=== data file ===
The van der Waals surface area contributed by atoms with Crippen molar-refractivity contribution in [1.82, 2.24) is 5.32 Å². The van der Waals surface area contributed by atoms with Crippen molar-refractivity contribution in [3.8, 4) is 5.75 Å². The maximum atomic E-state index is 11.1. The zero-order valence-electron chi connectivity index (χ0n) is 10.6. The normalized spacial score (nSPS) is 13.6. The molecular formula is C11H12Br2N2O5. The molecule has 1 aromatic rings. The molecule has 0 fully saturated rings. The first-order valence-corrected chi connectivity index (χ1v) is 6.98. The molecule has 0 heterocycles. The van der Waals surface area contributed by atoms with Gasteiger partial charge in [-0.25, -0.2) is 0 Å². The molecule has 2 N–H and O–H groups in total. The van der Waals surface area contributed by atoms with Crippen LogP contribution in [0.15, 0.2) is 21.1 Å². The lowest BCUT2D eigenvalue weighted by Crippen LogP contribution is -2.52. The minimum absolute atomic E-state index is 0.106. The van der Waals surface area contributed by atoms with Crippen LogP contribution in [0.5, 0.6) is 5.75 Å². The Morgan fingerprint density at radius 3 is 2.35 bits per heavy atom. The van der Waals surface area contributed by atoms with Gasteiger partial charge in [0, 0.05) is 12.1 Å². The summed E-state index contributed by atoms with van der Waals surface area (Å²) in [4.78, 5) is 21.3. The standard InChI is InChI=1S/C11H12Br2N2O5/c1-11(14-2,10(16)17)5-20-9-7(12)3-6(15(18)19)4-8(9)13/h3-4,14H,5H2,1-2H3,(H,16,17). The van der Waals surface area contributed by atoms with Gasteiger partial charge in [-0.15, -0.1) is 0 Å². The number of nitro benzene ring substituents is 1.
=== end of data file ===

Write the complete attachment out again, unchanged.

The van der Waals surface area contributed by atoms with Crippen molar-refractivity contribution in [1.82, 2.24) is 5.32 Å². The van der Waals surface area contributed by atoms with Crippen molar-refractivity contribution in [3.8, 4) is 5.75 Å². The maximum atomic E-state index is 11.1. The zero-order valence-electron chi connectivity index (χ0n) is 10.6. The normalized spacial score (nSPS) is 13.6. The molecular formula is C11H12Br2N2O5. The molecule has 1 aromatic rings. The molecule has 0 fully saturated rings. The first-order valence-corrected chi connectivity index (χ1v) is 6.98. The molecule has 0 heterocycles. The van der Waals surface area contributed by atoms with Gasteiger partial charge in [-0.25, -0.2) is 0 Å². The molecule has 2 N–H and O–H groups in total. The van der Waals surface area contributed by atoms with Crippen LogP contribution in [0.15, 0.2) is 21.1 Å². The lowest BCUT2D eigenvalue weighted by Crippen LogP contribution is -2.52. The minimum absolute atomic E-state index is 0.106. The van der Waals surface area contributed by atoms with Crippen LogP contribution in [0.5, 0.6) is 5.75 Å². The Morgan fingerprint density at radius 3 is 2.35 bits per heavy atom. The van der Waals surface area contributed by atoms with Gasteiger partial charge in [0, 0.05) is 12.1 Å². The summed E-state index contributed by atoms with van der Waals surface area (Å²) in [4.78, 5) is 21.3. The standard InChI is InChI=1S/C11H12Br2N2O5/c1-11(14-2,10(16)17)5-20-9-7(12)3-6(15(18)19)4-8(9)13/h3-4,14H,5H2,1-2H3,(H,16,17). The van der Waals surface area contributed by atoms with Gasteiger partial charge in [-0.15, -0.1) is 0 Å². The number of nitro benzene ring substituents is 1.